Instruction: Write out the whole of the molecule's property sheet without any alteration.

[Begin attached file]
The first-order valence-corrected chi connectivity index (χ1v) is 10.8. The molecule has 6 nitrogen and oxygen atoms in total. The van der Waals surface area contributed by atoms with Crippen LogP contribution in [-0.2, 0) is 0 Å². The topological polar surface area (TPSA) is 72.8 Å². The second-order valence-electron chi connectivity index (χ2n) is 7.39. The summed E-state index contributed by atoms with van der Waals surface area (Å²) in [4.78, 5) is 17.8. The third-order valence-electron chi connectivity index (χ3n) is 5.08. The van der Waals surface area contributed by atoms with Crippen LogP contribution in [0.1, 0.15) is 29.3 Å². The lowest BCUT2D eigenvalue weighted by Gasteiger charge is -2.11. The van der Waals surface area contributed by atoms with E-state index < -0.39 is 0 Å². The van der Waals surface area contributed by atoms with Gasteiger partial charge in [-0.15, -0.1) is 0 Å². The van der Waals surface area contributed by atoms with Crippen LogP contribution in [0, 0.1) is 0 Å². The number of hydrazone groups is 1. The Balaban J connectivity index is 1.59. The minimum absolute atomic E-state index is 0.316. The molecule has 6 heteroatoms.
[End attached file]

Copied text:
The first-order valence-corrected chi connectivity index (χ1v) is 10.8. The molecule has 6 nitrogen and oxygen atoms in total. The van der Waals surface area contributed by atoms with Crippen LogP contribution in [-0.2, 0) is 0 Å². The topological polar surface area (TPSA) is 72.8 Å². The second-order valence-electron chi connectivity index (χ2n) is 7.39. The summed E-state index contributed by atoms with van der Waals surface area (Å²) in [4.78, 5) is 17.8. The third-order valence-electron chi connectivity index (χ3n) is 5.08. The van der Waals surface area contributed by atoms with Crippen LogP contribution in [0.1, 0.15) is 29.3 Å². The lowest BCUT2D eigenvalue weighted by Gasteiger charge is -2.11. The van der Waals surface area contributed by atoms with E-state index < -0.39 is 0 Å². The van der Waals surface area contributed by atoms with Gasteiger partial charge in [-0.15, -0.1) is 0 Å². The van der Waals surface area contributed by atoms with Crippen LogP contribution in [0, 0.1) is 0 Å². The number of hydrazone groups is 1. The Balaban J connectivity index is 1.59. The minimum absolute atomic E-state index is 0.316. The molecule has 6 heteroatoms.